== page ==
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Myrtle Rust

http://www.gw.govt.nz/myrtle-rust

Myrtle Rust

Updated 10 July 2018 1:16pm

Myrtle rust

Photo supplied by the Ministry for Primary Industries (MPI)

Myrtle Rust is a serious fungal disease that affects plants belonging to the Myrtaceae family including the pōhutukawa, mānuka and rātā, as well as some common garden plants such as ramarama and lilly pilly.

You may already know that myrtle rust infection has been found in our region. The combination of habitat and weather conditions has been ideal for it to have spread on the wind and become established. 

A new approach to managing myrtle rust

As of 4 April 2018, Ministry for Primary Industries (MPI) have announced a new approach to managing Myrtle Rust nationally. This includes issuing new self-management advice to affected property and business owners, and lifting people’s understanding of the disease.

What this means for you

If MPI have not confirmed you have myrtle rust please keep an eye on it.

How to spot it

Myrtle rust only affects the types of plants listed in MPI's Myrtle Rust Susceptible Host Species document

Look out for:

  • Bright yellow powdery eruptions appearing on the underside of the leaf (young infection)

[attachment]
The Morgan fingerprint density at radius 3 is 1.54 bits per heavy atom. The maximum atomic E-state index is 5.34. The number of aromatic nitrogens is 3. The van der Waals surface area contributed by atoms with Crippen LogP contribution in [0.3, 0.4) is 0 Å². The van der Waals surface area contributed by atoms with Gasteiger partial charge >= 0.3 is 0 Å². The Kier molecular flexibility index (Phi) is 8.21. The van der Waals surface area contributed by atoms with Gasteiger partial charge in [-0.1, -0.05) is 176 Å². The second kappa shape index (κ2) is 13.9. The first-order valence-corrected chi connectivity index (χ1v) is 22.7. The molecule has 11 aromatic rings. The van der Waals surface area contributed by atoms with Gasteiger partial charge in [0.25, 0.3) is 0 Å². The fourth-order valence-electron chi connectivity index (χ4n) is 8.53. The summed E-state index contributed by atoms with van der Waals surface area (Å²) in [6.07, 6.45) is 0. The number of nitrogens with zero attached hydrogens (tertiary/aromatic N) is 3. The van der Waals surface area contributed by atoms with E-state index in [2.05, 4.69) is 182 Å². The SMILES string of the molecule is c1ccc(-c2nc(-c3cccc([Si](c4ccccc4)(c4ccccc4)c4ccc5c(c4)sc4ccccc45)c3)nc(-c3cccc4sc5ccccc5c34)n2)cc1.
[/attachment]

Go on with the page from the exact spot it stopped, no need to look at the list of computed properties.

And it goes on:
• Bright yellow powdery eruptions on both sides of the leaf (mature infection)
  • Brown/grey rust pustules (older spores) on older lesions
  • Grey, 'fuzzy' spore growth on undersides of leaves

What to do if you spot it:

  • Don't touch it
  • Call the MPI Exotic Pest and Disease Hotline immediately on 0800 80 99 66
  • If you have a camera or phone camera, take clear photos, including the whole plant, the whole affected leaf, and a close-up of the spores or affected area of the plant
  • Don't touch it or try to collect samples as this may increase the spread of the disease
  • Do not attempt to self-treat trees and plants with fungicide
Myrtle rust

Photo supplied by the Ministry for Primary Industries (MPI)

If MPI have confirmed you have myrtle rust on your property

To comply with the Biosecurity Act, material from infected plants must be securely contained and taken only to a landfill or transfer station.

  • Myrtle rust infected plant material is not to be disposed of in the green waste collection – general waste is buried so this will prevent further spread of spores
  • MPI recommends engaging an arborist or contractor to remove infected plants on your property, as it may require specialist equipment and technical skills

For more information, download the Myrtle Rust Information Sheet April 2018 fact sheet made available by MPI. 

Information on myrtle rust and how to manage it can be found on the myrtle rust page on the MPI website.